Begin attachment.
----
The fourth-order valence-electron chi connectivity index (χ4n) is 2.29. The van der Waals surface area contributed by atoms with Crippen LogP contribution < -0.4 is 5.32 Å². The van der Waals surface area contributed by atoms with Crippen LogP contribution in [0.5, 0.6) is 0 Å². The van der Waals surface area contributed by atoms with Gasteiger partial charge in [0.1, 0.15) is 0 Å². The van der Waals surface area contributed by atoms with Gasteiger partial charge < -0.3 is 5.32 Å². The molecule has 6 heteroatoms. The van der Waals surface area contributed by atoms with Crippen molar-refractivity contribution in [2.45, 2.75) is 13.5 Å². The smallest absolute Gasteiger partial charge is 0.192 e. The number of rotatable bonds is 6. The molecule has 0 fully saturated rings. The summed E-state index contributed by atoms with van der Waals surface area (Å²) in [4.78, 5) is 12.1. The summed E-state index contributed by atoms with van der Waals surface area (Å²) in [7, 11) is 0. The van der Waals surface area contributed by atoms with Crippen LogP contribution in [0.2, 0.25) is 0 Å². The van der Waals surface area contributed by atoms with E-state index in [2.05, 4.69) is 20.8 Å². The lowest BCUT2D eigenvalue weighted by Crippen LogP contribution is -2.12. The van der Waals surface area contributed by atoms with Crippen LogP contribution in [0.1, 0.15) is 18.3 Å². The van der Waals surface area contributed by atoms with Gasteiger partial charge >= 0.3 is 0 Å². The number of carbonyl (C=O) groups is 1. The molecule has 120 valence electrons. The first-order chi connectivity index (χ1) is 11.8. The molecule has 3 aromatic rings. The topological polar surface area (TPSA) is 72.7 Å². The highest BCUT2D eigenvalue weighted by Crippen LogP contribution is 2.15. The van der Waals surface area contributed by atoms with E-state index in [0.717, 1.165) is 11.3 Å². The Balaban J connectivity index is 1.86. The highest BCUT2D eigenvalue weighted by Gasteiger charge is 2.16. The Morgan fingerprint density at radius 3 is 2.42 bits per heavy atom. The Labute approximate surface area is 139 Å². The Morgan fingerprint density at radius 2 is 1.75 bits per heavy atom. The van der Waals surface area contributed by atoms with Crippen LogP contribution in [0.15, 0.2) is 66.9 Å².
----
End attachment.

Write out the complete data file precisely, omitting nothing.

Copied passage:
The fourth-order valence-electron chi connectivity index (χ4n) is 2.29. The van der Waals surface area contributed by atoms with Crippen LogP contribution < -0.4 is 5.32 Å². The van der Waals surface area contributed by atoms with Crippen LogP contribution in [0.5, 0.6) is 0 Å². The van der Waals surface area contributed by atoms with Gasteiger partial charge in [0.1, 0.15) is 0 Å². The van der Waals surface area contributed by atoms with Gasteiger partial charge < -0.3 is 5.32 Å². The molecule has 6 heteroatoms. The van der Waals surface area contributed by atoms with Crippen molar-refractivity contribution in [2.45, 2.75) is 13.5 Å². The smallest absolute Gasteiger partial charge is 0.192 e. The number of rotatable bonds is 6. The molecule has 0 fully saturated rings. The summed E-state index contributed by atoms with van der Waals surface area (Å²) in [4.78, 5) is 12.1. The summed E-state index contributed by atoms with van der Waals surface area (Å²) in [7, 11) is 0. The van der Waals surface area contributed by atoms with Crippen LogP contribution in [0.2, 0.25) is 0 Å². The van der Waals surface area contributed by atoms with E-state index in [2.05, 4.69) is 20.8 Å². The lowest BCUT2D eigenvalue weighted by Crippen LogP contribution is -2.12. The van der Waals surface area contributed by atoms with Crippen LogP contribution in [0.1, 0.15) is 18.3 Å². The van der Waals surface area contributed by atoms with Gasteiger partial charge >= 0.3 is 0 Å². The number of carbonyl (C=O) groups is 1. The molecule has 120 valence electrons. The first-order chi connectivity index (χ1) is 11.8. The molecule has 3 aromatic rings. The topological polar surface area (TPSA) is 72.7 Å². The highest BCUT2D eigenvalue weighted by Crippen LogP contribution is 2.15. The van der Waals surface area contributed by atoms with E-state index in [0.717, 1.165) is 11.3 Å². The Balaban J connectivity index is 1.86. The highest BCUT2D eigenvalue weighted by Gasteiger charge is 2.16. The Morgan fingerprint density at radius 3 is 2.42 bits per heavy atom. The Labute approximate surface area is 139 Å². The Morgan fingerprint density at radius 2 is 1.75 bits per heavy atom. The van der Waals surface area contributed by atoms with Crippen LogP contribution in [0.15, 0.2) is 66.9 Å².